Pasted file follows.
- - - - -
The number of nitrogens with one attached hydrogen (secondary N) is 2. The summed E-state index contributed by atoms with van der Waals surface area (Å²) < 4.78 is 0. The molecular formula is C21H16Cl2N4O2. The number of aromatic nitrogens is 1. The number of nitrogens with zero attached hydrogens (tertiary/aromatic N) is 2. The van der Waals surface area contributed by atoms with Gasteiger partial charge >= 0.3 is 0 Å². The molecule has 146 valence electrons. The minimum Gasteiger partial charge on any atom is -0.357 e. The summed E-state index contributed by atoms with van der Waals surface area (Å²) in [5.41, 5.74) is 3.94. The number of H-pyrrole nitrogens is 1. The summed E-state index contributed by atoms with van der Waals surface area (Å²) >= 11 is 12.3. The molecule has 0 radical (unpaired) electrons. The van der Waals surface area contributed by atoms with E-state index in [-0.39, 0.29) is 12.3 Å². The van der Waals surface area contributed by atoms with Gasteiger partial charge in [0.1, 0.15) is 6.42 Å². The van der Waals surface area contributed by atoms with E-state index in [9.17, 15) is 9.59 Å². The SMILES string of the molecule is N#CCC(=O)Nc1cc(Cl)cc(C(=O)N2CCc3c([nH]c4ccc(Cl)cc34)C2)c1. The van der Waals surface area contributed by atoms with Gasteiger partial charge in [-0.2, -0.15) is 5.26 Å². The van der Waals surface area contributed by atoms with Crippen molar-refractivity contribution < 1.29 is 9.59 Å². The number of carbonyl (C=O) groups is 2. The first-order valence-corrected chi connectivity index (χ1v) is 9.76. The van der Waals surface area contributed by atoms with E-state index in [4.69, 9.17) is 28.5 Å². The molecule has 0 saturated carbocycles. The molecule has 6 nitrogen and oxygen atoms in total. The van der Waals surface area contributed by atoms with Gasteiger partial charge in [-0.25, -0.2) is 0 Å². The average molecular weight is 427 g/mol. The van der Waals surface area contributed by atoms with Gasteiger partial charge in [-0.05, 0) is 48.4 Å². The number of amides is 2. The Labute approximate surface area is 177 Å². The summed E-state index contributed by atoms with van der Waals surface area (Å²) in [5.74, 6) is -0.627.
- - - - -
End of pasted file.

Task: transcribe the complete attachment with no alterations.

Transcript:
The number of nitrogens with one attached hydrogen (secondary N) is 2. The summed E-state index contributed by atoms with van der Waals surface area (Å²) < 4.78 is 0. The molecular formula is C21H16Cl2N4O2. The number of aromatic nitrogens is 1. The number of nitrogens with zero attached hydrogens (tertiary/aromatic N) is 2. The van der Waals surface area contributed by atoms with Gasteiger partial charge >= 0.3 is 0 Å². The molecule has 146 valence electrons. The minimum Gasteiger partial charge on any atom is -0.357 e. The summed E-state index contributed by atoms with van der Waals surface area (Å²) in [5.41, 5.74) is 3.94. The number of H-pyrrole nitrogens is 1. The summed E-state index contributed by atoms with van der Waals surface area (Å²) >= 11 is 12.3. The molecule has 0 radical (unpaired) electrons. The van der Waals surface area contributed by atoms with E-state index in [-0.39, 0.29) is 12.3 Å². The van der Waals surface area contributed by atoms with Gasteiger partial charge in [0.1, 0.15) is 6.42 Å². The van der Waals surface area contributed by atoms with E-state index in [9.17, 15) is 9.59 Å². The SMILES string of the molecule is N#CCC(=O)Nc1cc(Cl)cc(C(=O)N2CCc3c([nH]c4ccc(Cl)cc34)C2)c1. The van der Waals surface area contributed by atoms with Gasteiger partial charge in [-0.2, -0.15) is 5.26 Å². The van der Waals surface area contributed by atoms with Crippen molar-refractivity contribution < 1.29 is 9.59 Å². The number of carbonyl (C=O) groups is 2. The first-order valence-corrected chi connectivity index (χ1v) is 9.76. The van der Waals surface area contributed by atoms with E-state index in [4.69, 9.17) is 28.5 Å². The molecule has 0 saturated carbocycles. The molecule has 6 nitrogen and oxygen atoms in total. The van der Waals surface area contributed by atoms with Gasteiger partial charge in [-0.25, -0.2) is 0 Å². The average molecular weight is 427 g/mol. The van der Waals surface area contributed by atoms with Gasteiger partial charge in [-0.05, 0) is 48.4 Å². The number of amides is 2. The Labute approximate surface area is 177 Å². The summed E-state index contributed by atoms with van der Waals surface area (Å²) in [5.74, 6) is -0.627.